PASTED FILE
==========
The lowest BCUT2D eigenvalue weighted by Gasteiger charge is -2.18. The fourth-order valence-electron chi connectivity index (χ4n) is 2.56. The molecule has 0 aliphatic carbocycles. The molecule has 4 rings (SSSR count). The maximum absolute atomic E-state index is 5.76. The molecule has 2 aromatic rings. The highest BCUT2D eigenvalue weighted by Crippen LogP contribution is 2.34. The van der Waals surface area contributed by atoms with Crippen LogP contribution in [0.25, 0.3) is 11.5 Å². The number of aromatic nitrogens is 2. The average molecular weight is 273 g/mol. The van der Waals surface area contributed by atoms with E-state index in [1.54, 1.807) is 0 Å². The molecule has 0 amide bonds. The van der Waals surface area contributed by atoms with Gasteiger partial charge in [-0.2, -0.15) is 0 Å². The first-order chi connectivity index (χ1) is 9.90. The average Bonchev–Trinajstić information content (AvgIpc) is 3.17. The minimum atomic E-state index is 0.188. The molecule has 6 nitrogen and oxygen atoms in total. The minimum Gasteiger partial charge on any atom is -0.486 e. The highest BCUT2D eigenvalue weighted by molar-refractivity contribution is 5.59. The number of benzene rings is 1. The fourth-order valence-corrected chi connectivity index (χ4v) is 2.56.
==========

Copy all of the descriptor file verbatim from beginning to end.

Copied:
The lowest BCUT2D eigenvalue weighted by Gasteiger charge is -2.18. The fourth-order valence-electron chi connectivity index (χ4n) is 2.56. The molecule has 0 aliphatic carbocycles. The molecule has 4 rings (SSSR count). The maximum absolute atomic E-state index is 5.76. The molecule has 2 aromatic rings. The highest BCUT2D eigenvalue weighted by Crippen LogP contribution is 2.34. The van der Waals surface area contributed by atoms with Crippen LogP contribution in [0.25, 0.3) is 11.5 Å². The number of aromatic nitrogens is 2. The average molecular weight is 273 g/mol. The van der Waals surface area contributed by atoms with E-state index in [1.54, 1.807) is 0 Å². The molecule has 0 amide bonds. The van der Waals surface area contributed by atoms with Gasteiger partial charge in [-0.2, -0.15) is 0 Å². The first-order chi connectivity index (χ1) is 9.90. The average Bonchev–Trinajstić information content (AvgIpc) is 3.17. The minimum atomic E-state index is 0.188. The molecule has 6 nitrogen and oxygen atoms in total. The minimum Gasteiger partial charge on any atom is -0.486 e. The highest BCUT2D eigenvalue weighted by molar-refractivity contribution is 5.59. The number of benzene rings is 1. The fourth-order valence-corrected chi connectivity index (χ4v) is 2.56.